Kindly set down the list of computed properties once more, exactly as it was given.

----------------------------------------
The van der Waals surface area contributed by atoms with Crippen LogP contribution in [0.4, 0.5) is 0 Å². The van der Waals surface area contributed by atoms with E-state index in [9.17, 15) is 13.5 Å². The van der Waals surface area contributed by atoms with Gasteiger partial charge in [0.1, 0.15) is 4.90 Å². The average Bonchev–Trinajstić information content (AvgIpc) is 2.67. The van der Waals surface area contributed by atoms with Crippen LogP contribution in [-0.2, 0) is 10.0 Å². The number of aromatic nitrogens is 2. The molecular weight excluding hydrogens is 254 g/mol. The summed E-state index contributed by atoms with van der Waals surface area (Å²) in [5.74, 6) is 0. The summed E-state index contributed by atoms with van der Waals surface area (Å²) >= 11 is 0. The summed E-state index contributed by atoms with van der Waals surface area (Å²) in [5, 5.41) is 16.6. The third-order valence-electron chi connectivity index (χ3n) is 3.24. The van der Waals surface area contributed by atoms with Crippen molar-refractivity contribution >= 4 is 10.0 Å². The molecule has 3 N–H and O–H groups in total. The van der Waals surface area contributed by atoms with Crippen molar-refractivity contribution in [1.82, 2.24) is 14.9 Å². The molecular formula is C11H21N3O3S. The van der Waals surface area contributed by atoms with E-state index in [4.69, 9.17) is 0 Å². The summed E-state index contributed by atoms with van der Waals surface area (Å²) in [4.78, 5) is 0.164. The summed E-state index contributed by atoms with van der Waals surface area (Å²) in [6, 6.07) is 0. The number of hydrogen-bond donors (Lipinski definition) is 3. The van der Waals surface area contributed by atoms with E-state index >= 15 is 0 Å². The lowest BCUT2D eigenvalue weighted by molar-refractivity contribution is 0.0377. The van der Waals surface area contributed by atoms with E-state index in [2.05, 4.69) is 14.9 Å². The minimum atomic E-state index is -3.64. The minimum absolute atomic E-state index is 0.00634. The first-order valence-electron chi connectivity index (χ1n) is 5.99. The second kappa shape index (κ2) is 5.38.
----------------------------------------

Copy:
The van der Waals surface area contributed by atoms with Crippen LogP contribution in [0.4, 0.5) is 0 Å². The van der Waals surface area contributed by atoms with E-state index in [9.17, 15) is 13.5 Å². The van der Waals surface area contributed by atoms with Gasteiger partial charge in [0.1, 0.15) is 4.90 Å². The average Bonchev–Trinajstić information content (AvgIpc) is 2.67. The van der Waals surface area contributed by atoms with Crippen LogP contribution in [-0.2, 0) is 10.0 Å². The number of aromatic nitrogens is 2. The molecular weight excluding hydrogens is 254 g/mol. The summed E-state index contributed by atoms with van der Waals surface area (Å²) in [5.74, 6) is 0. The summed E-state index contributed by atoms with van der Waals surface area (Å²) >= 11 is 0. The summed E-state index contributed by atoms with van der Waals surface area (Å²) in [5, 5.41) is 16.6. The third-order valence-electron chi connectivity index (χ3n) is 3.24. The van der Waals surface area contributed by atoms with Crippen molar-refractivity contribution >= 4 is 10.0 Å². The molecule has 3 N–H and O–H groups in total. The van der Waals surface area contributed by atoms with Crippen molar-refractivity contribution in [1.82, 2.24) is 14.9 Å². The molecular formula is C11H21N3O3S. The van der Waals surface area contributed by atoms with E-state index in [4.69, 9.17) is 0 Å². The summed E-state index contributed by atoms with van der Waals surface area (Å²) in [4.78, 5) is 0.164. The summed E-state index contributed by atoms with van der Waals surface area (Å²) in [6, 6.07) is 0. The number of hydrogen-bond donors (Lipinski definition) is 3. The van der Waals surface area contributed by atoms with E-state index >= 15 is 0 Å². The lowest BCUT2D eigenvalue weighted by molar-refractivity contribution is 0.0377. The van der Waals surface area contributed by atoms with E-state index in [2.05, 4.69) is 14.9 Å². The minimum atomic E-state index is -3.64. The minimum absolute atomic E-state index is 0.00634. The first-order valence-electron chi connectivity index (χ1n) is 5.99. The second kappa shape index (κ2) is 5.38.